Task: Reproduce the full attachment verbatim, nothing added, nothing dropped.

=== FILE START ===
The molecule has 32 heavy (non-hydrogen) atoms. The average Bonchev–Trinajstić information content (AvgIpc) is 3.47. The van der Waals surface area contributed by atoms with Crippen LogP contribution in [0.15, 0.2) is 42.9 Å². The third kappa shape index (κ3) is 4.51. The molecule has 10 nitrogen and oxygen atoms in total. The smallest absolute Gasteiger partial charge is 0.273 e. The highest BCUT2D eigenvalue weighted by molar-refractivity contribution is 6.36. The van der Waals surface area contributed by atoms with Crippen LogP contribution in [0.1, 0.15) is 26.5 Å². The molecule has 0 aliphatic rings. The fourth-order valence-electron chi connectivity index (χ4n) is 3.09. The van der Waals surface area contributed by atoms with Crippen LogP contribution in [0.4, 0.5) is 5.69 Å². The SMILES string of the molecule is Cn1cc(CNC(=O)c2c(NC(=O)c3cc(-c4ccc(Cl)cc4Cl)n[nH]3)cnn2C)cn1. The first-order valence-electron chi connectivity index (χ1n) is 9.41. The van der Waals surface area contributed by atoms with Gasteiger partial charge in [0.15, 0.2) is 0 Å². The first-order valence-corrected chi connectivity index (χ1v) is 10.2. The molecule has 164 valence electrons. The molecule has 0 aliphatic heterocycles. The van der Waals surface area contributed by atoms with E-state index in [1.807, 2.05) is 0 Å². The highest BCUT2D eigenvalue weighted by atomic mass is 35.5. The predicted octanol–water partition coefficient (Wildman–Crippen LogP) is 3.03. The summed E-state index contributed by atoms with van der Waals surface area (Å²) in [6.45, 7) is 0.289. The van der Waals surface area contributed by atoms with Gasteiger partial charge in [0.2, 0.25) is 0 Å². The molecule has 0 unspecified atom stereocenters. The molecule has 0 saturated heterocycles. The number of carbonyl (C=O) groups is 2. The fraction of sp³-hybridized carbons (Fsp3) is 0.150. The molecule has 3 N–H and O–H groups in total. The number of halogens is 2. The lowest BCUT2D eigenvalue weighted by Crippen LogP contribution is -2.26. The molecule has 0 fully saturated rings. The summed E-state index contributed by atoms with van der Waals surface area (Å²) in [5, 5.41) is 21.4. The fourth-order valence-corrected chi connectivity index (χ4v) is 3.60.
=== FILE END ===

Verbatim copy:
The molecule has 32 heavy (non-hydrogen) atoms. The average Bonchev–Trinajstić information content (AvgIpc) is 3.47. The van der Waals surface area contributed by atoms with Crippen LogP contribution in [0.15, 0.2) is 42.9 Å². The third kappa shape index (κ3) is 4.51. The molecule has 10 nitrogen and oxygen atoms in total. The smallest absolute Gasteiger partial charge is 0.273 e. The highest BCUT2D eigenvalue weighted by molar-refractivity contribution is 6.36. The van der Waals surface area contributed by atoms with Crippen LogP contribution in [0.1, 0.15) is 26.5 Å². The molecule has 0 aliphatic rings. The fourth-order valence-electron chi connectivity index (χ4n) is 3.09. The van der Waals surface area contributed by atoms with Crippen LogP contribution in [0.4, 0.5) is 5.69 Å². The SMILES string of the molecule is Cn1cc(CNC(=O)c2c(NC(=O)c3cc(-c4ccc(Cl)cc4Cl)n[nH]3)cnn2C)cn1. The first-order valence-electron chi connectivity index (χ1n) is 9.41. The van der Waals surface area contributed by atoms with Gasteiger partial charge in [0.15, 0.2) is 0 Å². The first-order valence-corrected chi connectivity index (χ1v) is 10.2. The molecule has 164 valence electrons. The molecule has 0 aliphatic heterocycles. The van der Waals surface area contributed by atoms with E-state index in [1.807, 2.05) is 0 Å². The highest BCUT2D eigenvalue weighted by atomic mass is 35.5. The predicted octanol–water partition coefficient (Wildman–Crippen LogP) is 3.03. The summed E-state index contributed by atoms with van der Waals surface area (Å²) in [6.45, 7) is 0.289. The van der Waals surface area contributed by atoms with Gasteiger partial charge in [0.2, 0.25) is 0 Å². The molecule has 0 unspecified atom stereocenters. The molecule has 0 saturated heterocycles. The number of carbonyl (C=O) groups is 2. The fraction of sp³-hybridized carbons (Fsp3) is 0.150. The molecule has 3 N–H and O–H groups in total. The number of halogens is 2. The lowest BCUT2D eigenvalue weighted by Crippen LogP contribution is -2.26. The molecule has 0 fully saturated rings. The summed E-state index contributed by atoms with van der Waals surface area (Å²) in [5, 5.41) is 21.4. The fourth-order valence-corrected chi connectivity index (χ4v) is 3.60.